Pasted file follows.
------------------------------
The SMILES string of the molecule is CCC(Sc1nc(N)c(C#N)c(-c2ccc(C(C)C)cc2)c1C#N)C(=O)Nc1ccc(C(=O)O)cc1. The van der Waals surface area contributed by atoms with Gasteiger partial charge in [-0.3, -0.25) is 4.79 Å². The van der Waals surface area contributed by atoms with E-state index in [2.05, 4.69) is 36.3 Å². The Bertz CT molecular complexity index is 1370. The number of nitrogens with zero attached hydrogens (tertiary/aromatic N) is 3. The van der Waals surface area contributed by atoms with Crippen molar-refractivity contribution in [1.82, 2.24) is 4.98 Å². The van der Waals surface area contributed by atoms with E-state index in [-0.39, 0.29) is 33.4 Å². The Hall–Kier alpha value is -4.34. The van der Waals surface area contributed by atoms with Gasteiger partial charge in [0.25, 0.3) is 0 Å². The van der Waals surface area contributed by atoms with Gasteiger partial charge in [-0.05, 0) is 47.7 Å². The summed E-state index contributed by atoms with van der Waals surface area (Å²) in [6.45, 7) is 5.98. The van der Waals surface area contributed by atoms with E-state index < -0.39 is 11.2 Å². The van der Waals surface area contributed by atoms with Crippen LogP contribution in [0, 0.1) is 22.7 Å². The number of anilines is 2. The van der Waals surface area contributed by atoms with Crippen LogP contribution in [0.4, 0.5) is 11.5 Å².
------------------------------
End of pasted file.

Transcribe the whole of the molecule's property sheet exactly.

The SMILES string of the molecule is CCC(Sc1nc(N)c(C#N)c(-c2ccc(C(C)C)cc2)c1C#N)C(=O)Nc1ccc(C(=O)O)cc1. The van der Waals surface area contributed by atoms with Gasteiger partial charge in [-0.3, -0.25) is 4.79 Å². The van der Waals surface area contributed by atoms with E-state index in [2.05, 4.69) is 36.3 Å². The Bertz CT molecular complexity index is 1370. The number of nitrogens with zero attached hydrogens (tertiary/aromatic N) is 3. The van der Waals surface area contributed by atoms with Crippen molar-refractivity contribution in [1.82, 2.24) is 4.98 Å². The van der Waals surface area contributed by atoms with E-state index in [-0.39, 0.29) is 33.4 Å². The Hall–Kier alpha value is -4.34. The van der Waals surface area contributed by atoms with Gasteiger partial charge in [0.25, 0.3) is 0 Å². The van der Waals surface area contributed by atoms with Gasteiger partial charge in [-0.05, 0) is 47.7 Å². The summed E-state index contributed by atoms with van der Waals surface area (Å²) in [6.45, 7) is 5.98. The van der Waals surface area contributed by atoms with E-state index < -0.39 is 11.2 Å². The van der Waals surface area contributed by atoms with Crippen LogP contribution in [0, 0.1) is 22.7 Å². The number of anilines is 2. The van der Waals surface area contributed by atoms with Crippen LogP contribution in [0.4, 0.5) is 11.5 Å².